"Watertown is a close in, older suburb of Boston/Cambridge. It has a large, long-established Armenian population. There are two large Armenian (Eastern Orthodox, I think) churches with their own schools there, and there is an Armenian elementary school here in Lexington, run by Armenian nuns. I am not aware of a large Russian population there or anywhere else, in terms of a community. In the 90s, and early 2000s, there was a modest influx to all the Boston suburbs of Russian families. The only ones I ever met (several families here in Lexington) were well educated and had left because of the chaos in Russia after the fall of the USSR.

Aside from the Armenian population, Watertown is kind of working/middle class, along with students and grad students. Rents are a little lower and there is convenient bus service into Cambridge/Boston. Also, great Middle Eastern food. It is not a town that is dangerous in any way, just a little gritty looking in parts. There are also some large, beautiful old Victorian houses there.

[I] have been to the area they are showing now, the Watertown mall, countless times. It is just a couple of miles from the WBZ-TV studios where I worked in the 80s and early 90s, and I still go over there sometimes, because for a while it was the closest Target and Best Buy!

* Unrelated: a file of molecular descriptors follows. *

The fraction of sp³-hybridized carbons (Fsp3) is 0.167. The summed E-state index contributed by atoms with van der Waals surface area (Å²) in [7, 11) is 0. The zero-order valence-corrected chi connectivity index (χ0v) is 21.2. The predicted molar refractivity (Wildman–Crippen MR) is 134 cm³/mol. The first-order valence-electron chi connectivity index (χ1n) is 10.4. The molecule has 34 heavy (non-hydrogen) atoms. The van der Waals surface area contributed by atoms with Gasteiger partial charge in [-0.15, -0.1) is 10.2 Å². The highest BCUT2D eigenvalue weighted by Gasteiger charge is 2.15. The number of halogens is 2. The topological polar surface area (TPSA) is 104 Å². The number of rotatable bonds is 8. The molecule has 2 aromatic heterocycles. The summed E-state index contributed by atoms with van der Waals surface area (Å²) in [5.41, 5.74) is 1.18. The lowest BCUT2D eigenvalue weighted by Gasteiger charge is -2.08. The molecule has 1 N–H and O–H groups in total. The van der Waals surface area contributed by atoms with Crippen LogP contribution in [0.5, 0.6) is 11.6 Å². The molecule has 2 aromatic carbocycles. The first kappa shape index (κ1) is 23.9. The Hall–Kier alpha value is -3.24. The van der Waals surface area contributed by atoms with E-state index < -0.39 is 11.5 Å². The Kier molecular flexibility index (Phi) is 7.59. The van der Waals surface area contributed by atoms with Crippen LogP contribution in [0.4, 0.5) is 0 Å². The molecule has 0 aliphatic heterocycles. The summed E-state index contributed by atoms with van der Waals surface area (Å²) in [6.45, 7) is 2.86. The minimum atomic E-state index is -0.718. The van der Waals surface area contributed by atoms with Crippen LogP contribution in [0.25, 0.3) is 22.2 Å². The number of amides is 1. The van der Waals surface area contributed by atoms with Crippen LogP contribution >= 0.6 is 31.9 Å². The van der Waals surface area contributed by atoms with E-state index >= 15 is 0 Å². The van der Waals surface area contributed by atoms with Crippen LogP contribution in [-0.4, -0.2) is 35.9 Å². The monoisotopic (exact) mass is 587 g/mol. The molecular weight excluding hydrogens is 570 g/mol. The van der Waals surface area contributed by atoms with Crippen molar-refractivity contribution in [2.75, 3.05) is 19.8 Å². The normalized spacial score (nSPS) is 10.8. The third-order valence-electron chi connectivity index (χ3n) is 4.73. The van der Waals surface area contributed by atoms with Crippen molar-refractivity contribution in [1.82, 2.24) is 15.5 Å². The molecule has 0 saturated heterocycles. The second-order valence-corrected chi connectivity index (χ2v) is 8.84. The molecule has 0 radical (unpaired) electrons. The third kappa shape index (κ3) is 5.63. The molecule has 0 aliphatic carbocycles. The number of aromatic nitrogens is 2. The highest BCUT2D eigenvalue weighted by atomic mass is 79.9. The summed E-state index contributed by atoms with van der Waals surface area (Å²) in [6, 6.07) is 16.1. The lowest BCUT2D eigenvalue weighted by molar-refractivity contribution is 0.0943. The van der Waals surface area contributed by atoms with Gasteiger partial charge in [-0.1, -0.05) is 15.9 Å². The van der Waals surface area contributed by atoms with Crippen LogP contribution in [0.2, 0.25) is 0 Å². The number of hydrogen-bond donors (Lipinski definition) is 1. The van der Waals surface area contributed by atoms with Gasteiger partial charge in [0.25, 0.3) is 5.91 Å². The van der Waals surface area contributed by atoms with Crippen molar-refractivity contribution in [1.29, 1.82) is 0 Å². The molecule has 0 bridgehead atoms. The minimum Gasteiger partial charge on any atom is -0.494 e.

It is about a half-hour to 40 minute drive from here. Sister #3 is much closer, only a mile or two away. [I] have talked to her and she is safe and watching TV at home. Niece and her night owl friends heard some of the explosions last night in the gunfight. She is a few miles away from that part of Watertown in North Cambridge."
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It's been a while since I've done a proper post. I finished the dogsitting gig with Gracie and then took care of another dog for a couple of days. I get so attached to my Not My Pets. I miss them when I leave.